Tuesday, November 13, 2007

A new kind of politics

Via Dave Osler, the Financial Times reports that the government has spent £2.9 million on 'listening events' on issues such as nuclear power and the NHS.

Getting people to participate in decision-making, if done well, is well worth the money. For example, if money had been spent involving people in deciding how the tax credit system should have been designed before it was first launched, then billions of pounds would have been saved.

But there is a big difference between getting people to participate in decision-making and consultating them about plans drawn up by people in power. It also raises alarm bells when reference is made to the people involved in citizens' juries being 'representatives of their communities'. They can't be representative unless the community has been able to elect them, and has some way of holding them accountable. People on citizens' juries represent only themselves.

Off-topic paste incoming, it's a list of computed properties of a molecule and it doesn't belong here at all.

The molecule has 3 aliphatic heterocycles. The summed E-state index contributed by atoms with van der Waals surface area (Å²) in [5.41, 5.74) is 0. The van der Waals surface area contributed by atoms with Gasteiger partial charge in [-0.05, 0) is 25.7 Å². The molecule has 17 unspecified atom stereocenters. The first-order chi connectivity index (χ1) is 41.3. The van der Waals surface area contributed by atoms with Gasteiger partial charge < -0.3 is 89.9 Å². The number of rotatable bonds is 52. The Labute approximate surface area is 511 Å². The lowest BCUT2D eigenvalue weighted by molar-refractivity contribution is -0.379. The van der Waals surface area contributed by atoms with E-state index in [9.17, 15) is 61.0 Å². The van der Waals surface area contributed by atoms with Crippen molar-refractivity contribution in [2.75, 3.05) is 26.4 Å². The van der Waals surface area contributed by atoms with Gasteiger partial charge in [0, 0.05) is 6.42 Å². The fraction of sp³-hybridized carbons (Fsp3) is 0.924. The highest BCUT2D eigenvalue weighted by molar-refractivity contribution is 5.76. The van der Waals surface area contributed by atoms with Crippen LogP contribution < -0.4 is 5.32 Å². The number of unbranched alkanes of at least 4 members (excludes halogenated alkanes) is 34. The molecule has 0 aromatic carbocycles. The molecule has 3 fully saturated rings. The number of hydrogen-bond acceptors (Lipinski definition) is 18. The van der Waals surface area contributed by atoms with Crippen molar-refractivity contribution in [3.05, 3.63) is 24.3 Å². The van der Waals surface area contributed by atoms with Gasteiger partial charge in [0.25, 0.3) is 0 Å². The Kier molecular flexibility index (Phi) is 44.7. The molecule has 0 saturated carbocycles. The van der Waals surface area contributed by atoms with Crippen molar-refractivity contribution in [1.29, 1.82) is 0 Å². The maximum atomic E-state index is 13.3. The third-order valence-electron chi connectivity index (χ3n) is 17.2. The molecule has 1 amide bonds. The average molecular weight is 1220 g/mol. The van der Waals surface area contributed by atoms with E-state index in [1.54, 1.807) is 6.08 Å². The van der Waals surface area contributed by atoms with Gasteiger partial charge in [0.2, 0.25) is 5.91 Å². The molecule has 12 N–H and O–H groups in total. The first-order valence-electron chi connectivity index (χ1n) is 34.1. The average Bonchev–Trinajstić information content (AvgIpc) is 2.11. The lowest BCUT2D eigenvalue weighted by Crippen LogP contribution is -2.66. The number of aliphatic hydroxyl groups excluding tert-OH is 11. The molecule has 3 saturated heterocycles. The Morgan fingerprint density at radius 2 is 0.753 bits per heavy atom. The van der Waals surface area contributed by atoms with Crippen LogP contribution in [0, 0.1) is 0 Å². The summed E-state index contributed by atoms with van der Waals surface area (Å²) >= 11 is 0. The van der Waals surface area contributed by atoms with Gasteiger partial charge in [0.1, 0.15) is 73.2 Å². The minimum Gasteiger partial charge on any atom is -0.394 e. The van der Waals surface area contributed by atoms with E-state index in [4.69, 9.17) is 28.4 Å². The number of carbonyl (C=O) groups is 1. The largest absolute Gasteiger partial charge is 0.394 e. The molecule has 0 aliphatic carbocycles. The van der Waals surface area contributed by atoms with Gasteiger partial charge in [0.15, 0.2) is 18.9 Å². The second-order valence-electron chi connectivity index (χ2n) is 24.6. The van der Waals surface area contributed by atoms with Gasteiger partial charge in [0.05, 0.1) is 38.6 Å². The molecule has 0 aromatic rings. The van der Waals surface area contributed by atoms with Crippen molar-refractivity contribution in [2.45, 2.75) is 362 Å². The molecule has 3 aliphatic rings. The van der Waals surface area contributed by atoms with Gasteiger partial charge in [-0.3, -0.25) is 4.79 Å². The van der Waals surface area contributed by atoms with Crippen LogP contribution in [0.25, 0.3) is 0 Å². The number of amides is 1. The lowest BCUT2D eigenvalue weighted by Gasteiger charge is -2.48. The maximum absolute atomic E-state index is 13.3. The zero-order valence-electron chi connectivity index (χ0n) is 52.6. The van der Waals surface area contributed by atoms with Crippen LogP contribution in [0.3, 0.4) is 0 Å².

All of this leads to cynicism about the process and the outcomes, which happen conveniently to support what the government was going to do anyway.

If Gordon Brown genuinely wants a 'new kind of politics', then we could use participatory methods to talk about some of the big issues facing the country - from climate change to welfare reform. Rather than the government coming up with its own plans and then consulting on them, people could be given the opportunity to take part in developing the ideas about what the priorities should be, and it would then be up to our representatives to decide which ideas are possible, and would be the best and most effective ways of solving the problem.

There would have to be resources available to make sure that people were not excluded from taking part, and it might even cost as much as Opinion Leader Research get to run their events, but it would be worth it.

Of course, there's no reason why anyone should have to wait for politicians to be convinced of the benefits of participatory decision-making. In a village in Lithuania, elderly people had been ignored by their local representatives for many years in a range of requests. So before the elections, they all got together, and talked about what the most important things which needed doing in their area were. Then they put these together into a charter, and asked all candidates to sign up to the charter if they wanted the support of all the elderly people in the village. Within six months of the election, they'd got more of what they wanted then they'd seen in years and years.


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